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Bruce Pollock

Bruce Pollock

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Bruce Pollock

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  1. Bruce Pollock WWII R.C.A.F. Pilot

  2. Personal Information • Name: Bruce Leroy Parkinson Pollock • Born: July 9th, 1912 • Place of Birth: Thamesville, Ontario • Citizenship: Canadian • Relationship Status: Single • Religion: United Church

  3. Physical Aspects Appearance: • Eye Color: Hazel • Hair Color: Brown • Weight 144 lbs • Height: 5 feet 7 ½ inches • Health: healthy, physically fit, active, no injuries • Vision 20-15 (no glasses) • Fashion/Dressed: • Flashy • Tasteful • Conservative • Poorly dressed but neat & clean • Smart • Physical: • Healthy • Rugged • Slender • Refined • Ordinary Traits: • Intelligence: • Quick • Deliberate • Rambling • Organized • Accurate • Personality: • Domteering • Confident • Submissive • Mature • Pleasant

  4. Houses • Address when Enlisted: 221 Carling Avenue, Ottawa, Ontario Glebe Collegiate Institute Bruce Pollock’s House

  5. Houses • Permanent Address: 43 St. Catherine street, St. Thomas, Ontario

  6. Family • Father: James Alexander Pollock • Worked as an auditor for C.N.R. • Was born in Jarvin,Ontario • Was a Canadian citizen • Mother: Martha Lavina Parkinson • Was a Canadian Citizen • Was born in Jarvin, Ontario

  7. Education • Primary Education: St. Thomas Private-School • High School: St Thomas Collegiate Institute • Universities: • University of Toronto – Teachers course • High School Assistance’s Certificate • Guelph University – Ontario Agriculture College • B.S.A Degree (Bachelor of Science in Agriculture) • Long Island University – Coaching school • Physical Culture Certificate • Qualified Swimming, Football, and Basketball Coach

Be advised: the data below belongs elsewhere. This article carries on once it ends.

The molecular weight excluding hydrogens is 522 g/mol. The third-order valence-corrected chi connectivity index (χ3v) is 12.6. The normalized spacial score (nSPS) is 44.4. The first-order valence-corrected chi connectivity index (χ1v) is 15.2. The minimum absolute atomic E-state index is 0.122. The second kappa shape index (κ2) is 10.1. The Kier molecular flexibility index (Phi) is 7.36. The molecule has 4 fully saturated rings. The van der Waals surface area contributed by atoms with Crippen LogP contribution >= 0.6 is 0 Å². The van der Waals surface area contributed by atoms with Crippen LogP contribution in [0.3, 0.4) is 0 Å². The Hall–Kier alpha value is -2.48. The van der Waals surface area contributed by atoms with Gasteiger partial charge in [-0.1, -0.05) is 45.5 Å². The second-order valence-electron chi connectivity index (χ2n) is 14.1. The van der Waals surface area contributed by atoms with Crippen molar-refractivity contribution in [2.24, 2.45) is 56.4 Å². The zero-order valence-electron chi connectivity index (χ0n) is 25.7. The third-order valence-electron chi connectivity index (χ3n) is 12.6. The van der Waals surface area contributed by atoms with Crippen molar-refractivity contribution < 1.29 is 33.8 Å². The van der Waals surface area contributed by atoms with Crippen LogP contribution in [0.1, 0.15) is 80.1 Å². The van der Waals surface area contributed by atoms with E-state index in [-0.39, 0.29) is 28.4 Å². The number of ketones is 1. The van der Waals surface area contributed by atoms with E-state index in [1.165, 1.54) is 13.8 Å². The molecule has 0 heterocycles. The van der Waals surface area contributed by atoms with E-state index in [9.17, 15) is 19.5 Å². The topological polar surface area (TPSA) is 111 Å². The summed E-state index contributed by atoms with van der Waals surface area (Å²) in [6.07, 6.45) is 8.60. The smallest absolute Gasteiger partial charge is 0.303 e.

8. Jobs & Occupations • Jobs: • P.T. instructor, science teacher, & basketball and football coach for the Collegiate Board of Ottawa. • Worked at Glebe Collegiate Institute. • Occupations: • Intense Rugby Player • Also played basketball, baseball, and golf.

  9. Why did Bruce Pollock sign up for War? • Bruce Pollock stated under hobbies that he was very fit and had already passed his examinations for lieutenant infantry which indirectly assumes that Bruce may have already bean interested in the army before the war started. He also had a very good education and had been teaching for a number of years already, meaning joining the R.A.C.A.F may have been seen to him as a break or adventure from his everyday life. At that time most English Canadians also joined the army for patriotism to represent their country, it also paid reasonably well and seeing as Bruce was in great physical condition and had good vision being “highly recommended” by the R.C.A.F. to become a pilot probably seemed like a good offer to Bruce at the time.

  10. What is the R.C.A.F? • The R.C.A.F. has been an Independent service since 1968 and developed originally from the Canadian Air Force which was started in 1920 it was then given the “Royal Sanction” in 1924. • The R.C.A.F. is responsible for all aircraft operations with the Canadian Forces. It protects all of Canada’s air space as well as providing support to the Royal Canadian Navy and the Canadian Army. • The R.C.A.F. is also partnered with the U.S. to form the North American Aerospace Defense Command (N.O.R.A.D.) to protect North American air space R.C.A.F. Badge